Don't Torch Your Business!
By Universal Underwriters Group's Loss Prevention Department

Fires started by cutting torches injure scores of employees and cost the Automotive Recycling industry millions of dollars each year. Being proactive in your loss prevention efforts may save your business.

Cutting Torches + Combustible Materials = Disaster

High-temperature flames and materials that are easily ignited just don't go well together. If these torches come into contact with flammable liquids or gases, a full-fledged catastrophe can result. Over the past year alone cutting torches and oxy-acetylene welders have been the cause of entire dismantling and warehouse facilities being burned to the ground, and worse yet, of near-fatal employee injuries.

Of course other factors are usually involved. Welding and cutting being performed inside buildings where they shouldn't be. Employees cutting on or close to automotive gas tanks, shock absorbers or inside the trunk or passenger compartments where hot slag ignites carpeting or insulation. Hot slag or extreme heat can cause carpeting and wood to smolder for hours before bursting into flames - long after your business closes, employees go home and there is anyone to see or extinguish the fire.

Most facility managers in the dismantling business understand this exposure, many know what controls are needed to prevent losses like those described above, and a few others have implemented the changes necessary to make their facilities safer.

Speed vs. Efficiency

Cutting torches are quite possibly the fastest way to remove parts from a vehicle…but are they worth the risk? Are they the most efficient method? First let's talk about the risks. If you are a single point recycler, the very survival of your business may be at risk. Catastrophic fires that burn facilities, inventory and vital records are very difficult to recover from, even for large corporations. The second and most critical asset "at risk" are your employees. Employees at recycling facilities have suffered extremely serious injuries while using torches. Most of them were burned when the torch they were using ignited gas vapors, spilled gasoline or explosive gases inside shock absorbers. Workers' compensation claims and employees missing time at work do not improve efficiency. In addition your insurance company may view the use of cutting torches as an "extra hazardous" operation and it could affect your desirability or insurability. Torches may be the fastest option in the short-term, but are they most efficient in the long run? Maybe not.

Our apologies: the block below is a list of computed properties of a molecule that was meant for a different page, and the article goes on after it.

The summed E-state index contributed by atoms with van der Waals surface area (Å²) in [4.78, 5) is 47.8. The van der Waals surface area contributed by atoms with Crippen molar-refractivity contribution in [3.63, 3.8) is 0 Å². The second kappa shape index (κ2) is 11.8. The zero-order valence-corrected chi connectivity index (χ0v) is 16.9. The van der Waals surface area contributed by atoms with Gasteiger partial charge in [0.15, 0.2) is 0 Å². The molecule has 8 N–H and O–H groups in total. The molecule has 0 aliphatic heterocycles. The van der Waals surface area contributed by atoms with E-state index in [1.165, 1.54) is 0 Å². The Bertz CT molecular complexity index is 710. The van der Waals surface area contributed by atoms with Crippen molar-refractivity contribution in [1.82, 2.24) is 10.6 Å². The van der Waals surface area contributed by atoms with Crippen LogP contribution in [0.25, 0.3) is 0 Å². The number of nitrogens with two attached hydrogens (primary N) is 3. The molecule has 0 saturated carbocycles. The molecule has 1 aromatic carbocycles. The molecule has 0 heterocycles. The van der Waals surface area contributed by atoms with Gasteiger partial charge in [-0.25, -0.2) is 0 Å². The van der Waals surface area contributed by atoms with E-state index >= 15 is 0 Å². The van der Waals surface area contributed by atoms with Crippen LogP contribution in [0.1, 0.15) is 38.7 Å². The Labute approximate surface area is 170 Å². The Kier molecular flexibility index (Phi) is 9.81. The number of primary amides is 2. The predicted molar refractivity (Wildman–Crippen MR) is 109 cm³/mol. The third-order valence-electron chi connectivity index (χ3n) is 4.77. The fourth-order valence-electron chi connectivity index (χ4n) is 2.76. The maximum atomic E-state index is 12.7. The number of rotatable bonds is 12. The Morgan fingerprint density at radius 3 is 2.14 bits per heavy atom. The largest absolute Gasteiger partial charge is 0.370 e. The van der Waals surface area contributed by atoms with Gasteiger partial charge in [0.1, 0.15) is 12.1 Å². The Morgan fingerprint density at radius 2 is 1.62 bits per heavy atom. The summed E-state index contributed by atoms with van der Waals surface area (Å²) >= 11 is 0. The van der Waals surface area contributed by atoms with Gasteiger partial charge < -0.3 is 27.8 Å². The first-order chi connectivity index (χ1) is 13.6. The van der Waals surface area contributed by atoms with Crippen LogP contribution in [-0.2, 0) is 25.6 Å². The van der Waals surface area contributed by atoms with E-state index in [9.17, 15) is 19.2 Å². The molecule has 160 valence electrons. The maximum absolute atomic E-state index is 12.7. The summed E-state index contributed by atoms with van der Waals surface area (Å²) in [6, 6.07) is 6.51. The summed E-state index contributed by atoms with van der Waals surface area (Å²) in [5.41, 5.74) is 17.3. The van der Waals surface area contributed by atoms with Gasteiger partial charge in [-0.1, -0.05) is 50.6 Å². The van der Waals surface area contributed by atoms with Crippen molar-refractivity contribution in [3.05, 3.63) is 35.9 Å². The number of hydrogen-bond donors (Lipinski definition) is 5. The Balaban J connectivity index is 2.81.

Best Option: "Just Say No (Torches)"

One of the largest recycling companies in the country has banned cutting torches altogether at some of their facilities. A near-catastrophic fire at one facility convinced the plant manager that he had seen enough and he made a decision: "No more torches". Citing torches as "the lazy man's way of removing parts" he got rid of all cutting torches on the property and went out and purchased sawsalls. It took approximately a month for employees to adjust to the change but after that the issue was settled. This location has dismantled over 3,500 vehicles since then and has had "zero" small fires or other problems.

It has become obvious that alternative tools including "Sawsalls" and "Super Shears" are available to dismantlers. The bottom line is this: eliminating cutting torches reduces your risk of suffering a major fire.

Option Two: Restrict Use

Once again the best option is to eliminate torches altogether, but barring that, you should control the use of this tool to the greatest extent possible.

· Keep torches under "lock and key" and require supervisors to sign them out to responsible, well-trained employees.

· Restrict use of torches to outdoor or other open areas. Prohibit use of cutting torches inside buildings - especially those housing warehouse and office operations.

· Closely supervise all cutting and welding operations to ensure that all safety procedures and rules are followed.

More and more recyclers have made the decision to reduce the use of torches in their facilities, or eliminate them all together. They have determined that the use of torches is not worth the risk to their businesses and employees. Evaluate their use around your facility and ask yourself - "Can I do without them?" The answer is "Yes".


Gerry Cecil is the National Account Executive for the Special Account Services division of Universal Underwriters Group. For more information about how Universal Underwriters Group, Special Account Services can help your automotive recycling business needs call 800-840-8842, ext. 4845, visit www.uuic.com/specaccts/ara.asp or e-mail: uuic.specaccts@us.zurich.com.

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